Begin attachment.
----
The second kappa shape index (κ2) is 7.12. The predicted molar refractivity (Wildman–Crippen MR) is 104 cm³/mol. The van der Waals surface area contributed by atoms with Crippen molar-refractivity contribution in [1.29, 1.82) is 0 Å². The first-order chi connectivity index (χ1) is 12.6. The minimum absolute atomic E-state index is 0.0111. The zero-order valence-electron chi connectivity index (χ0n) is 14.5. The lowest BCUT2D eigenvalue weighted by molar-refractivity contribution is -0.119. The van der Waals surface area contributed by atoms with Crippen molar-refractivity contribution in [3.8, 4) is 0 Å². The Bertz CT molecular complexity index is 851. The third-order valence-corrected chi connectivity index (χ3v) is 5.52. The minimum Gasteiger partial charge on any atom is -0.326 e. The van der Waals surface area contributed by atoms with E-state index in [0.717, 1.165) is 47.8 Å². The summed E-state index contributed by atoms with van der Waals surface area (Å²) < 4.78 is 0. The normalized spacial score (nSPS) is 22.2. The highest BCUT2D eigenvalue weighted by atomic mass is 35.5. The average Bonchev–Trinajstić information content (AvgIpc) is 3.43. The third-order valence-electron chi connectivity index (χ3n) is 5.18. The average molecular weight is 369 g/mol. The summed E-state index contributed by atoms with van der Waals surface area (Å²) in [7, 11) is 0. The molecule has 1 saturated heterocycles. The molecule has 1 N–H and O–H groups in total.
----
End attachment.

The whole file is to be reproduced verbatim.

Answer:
The second kappa shape index (κ2) is 7.12. The predicted molar refractivity (Wildman–Crippen MR) is 104 cm³/mol. The van der Waals surface area contributed by atoms with Crippen molar-refractivity contribution in [1.29, 1.82) is 0 Å². The first-order chi connectivity index (χ1) is 12.6. The minimum absolute atomic E-state index is 0.0111. The zero-order valence-electron chi connectivity index (χ0n) is 14.5. The lowest BCUT2D eigenvalue weighted by molar-refractivity contribution is -0.119. The van der Waals surface area contributed by atoms with Crippen molar-refractivity contribution in [3.8, 4) is 0 Å². The Bertz CT molecular complexity index is 851. The third-order valence-corrected chi connectivity index (χ3v) is 5.52. The minimum Gasteiger partial charge on any atom is -0.326 e. The van der Waals surface area contributed by atoms with E-state index in [0.717, 1.165) is 47.8 Å². The summed E-state index contributed by atoms with van der Waals surface area (Å²) < 4.78 is 0. The normalized spacial score (nSPS) is 22.2. The highest BCUT2D eigenvalue weighted by atomic mass is 35.5. The average Bonchev–Trinajstić information content (AvgIpc) is 3.43. The third-order valence-electron chi connectivity index (χ3n) is 5.18. The average molecular weight is 369 g/mol. The summed E-state index contributed by atoms with van der Waals surface area (Å²) in [7, 11) is 0. The molecule has 1 saturated heterocycles. The molecule has 1 N–H and O–H groups in total.